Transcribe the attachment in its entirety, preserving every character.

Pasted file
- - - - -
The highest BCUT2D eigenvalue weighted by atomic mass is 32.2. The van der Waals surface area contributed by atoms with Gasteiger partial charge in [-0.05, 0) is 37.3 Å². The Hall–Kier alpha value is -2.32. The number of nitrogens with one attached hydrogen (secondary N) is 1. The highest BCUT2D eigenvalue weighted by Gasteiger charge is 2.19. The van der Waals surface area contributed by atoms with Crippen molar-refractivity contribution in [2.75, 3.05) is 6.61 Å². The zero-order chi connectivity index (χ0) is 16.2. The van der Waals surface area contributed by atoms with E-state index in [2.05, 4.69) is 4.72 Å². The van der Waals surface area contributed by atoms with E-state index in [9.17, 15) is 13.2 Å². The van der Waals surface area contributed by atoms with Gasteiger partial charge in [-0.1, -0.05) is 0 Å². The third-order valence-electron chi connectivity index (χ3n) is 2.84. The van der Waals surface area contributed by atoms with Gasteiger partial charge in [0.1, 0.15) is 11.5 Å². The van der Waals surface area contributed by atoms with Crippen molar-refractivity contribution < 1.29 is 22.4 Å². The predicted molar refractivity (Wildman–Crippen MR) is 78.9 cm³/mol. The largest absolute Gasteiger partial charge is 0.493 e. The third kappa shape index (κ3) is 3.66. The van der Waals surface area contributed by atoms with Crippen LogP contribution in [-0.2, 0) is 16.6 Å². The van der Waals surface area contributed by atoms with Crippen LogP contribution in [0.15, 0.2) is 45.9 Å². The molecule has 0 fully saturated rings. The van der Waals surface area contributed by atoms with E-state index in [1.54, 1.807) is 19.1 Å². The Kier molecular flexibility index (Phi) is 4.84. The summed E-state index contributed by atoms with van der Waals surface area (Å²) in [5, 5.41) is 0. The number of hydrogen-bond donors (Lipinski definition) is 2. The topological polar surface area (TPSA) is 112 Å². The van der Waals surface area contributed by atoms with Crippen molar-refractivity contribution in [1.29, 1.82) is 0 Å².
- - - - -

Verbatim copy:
The highest BCUT2D eigenvalue weighted by atomic mass is 32.2. The van der Waals surface area contributed by atoms with Gasteiger partial charge in [-0.05, 0) is 37.3 Å². The Hall–Kier alpha value is -2.32. The number of nitrogens with one attached hydrogen (secondary N) is 1. The highest BCUT2D eigenvalue weighted by Gasteiger charge is 2.19. The van der Waals surface area contributed by atoms with Crippen molar-refractivity contribution in [2.75, 3.05) is 6.61 Å². The zero-order chi connectivity index (χ0) is 16.2. The van der Waals surface area contributed by atoms with E-state index in [2.05, 4.69) is 4.72 Å². The van der Waals surface area contributed by atoms with E-state index in [9.17, 15) is 13.2 Å². The van der Waals surface area contributed by atoms with Gasteiger partial charge in [-0.1, -0.05) is 0 Å². The third-order valence-electron chi connectivity index (χ3n) is 2.84. The van der Waals surface area contributed by atoms with Gasteiger partial charge in [0.1, 0.15) is 11.5 Å². The van der Waals surface area contributed by atoms with Crippen molar-refractivity contribution < 1.29 is 22.4 Å². The predicted molar refractivity (Wildman–Crippen MR) is 78.9 cm³/mol. The largest absolute Gasteiger partial charge is 0.493 e. The third kappa shape index (κ3) is 3.66. The van der Waals surface area contributed by atoms with Crippen LogP contribution in [-0.2, 0) is 16.6 Å². The van der Waals surface area contributed by atoms with Crippen LogP contribution in [0.15, 0.2) is 45.9 Å². The molecule has 0 fully saturated rings. The van der Waals surface area contributed by atoms with E-state index in [1.54, 1.807) is 19.1 Å². The Kier molecular flexibility index (Phi) is 4.84. The summed E-state index contributed by atoms with van der Waals surface area (Å²) in [5, 5.41) is 0. The number of hydrogen-bond donors (Lipinski definition) is 2. The topological polar surface area (TPSA) is 112 Å². The van der Waals surface area contributed by atoms with Crippen molar-refractivity contribution in [1.29, 1.82) is 0 Å².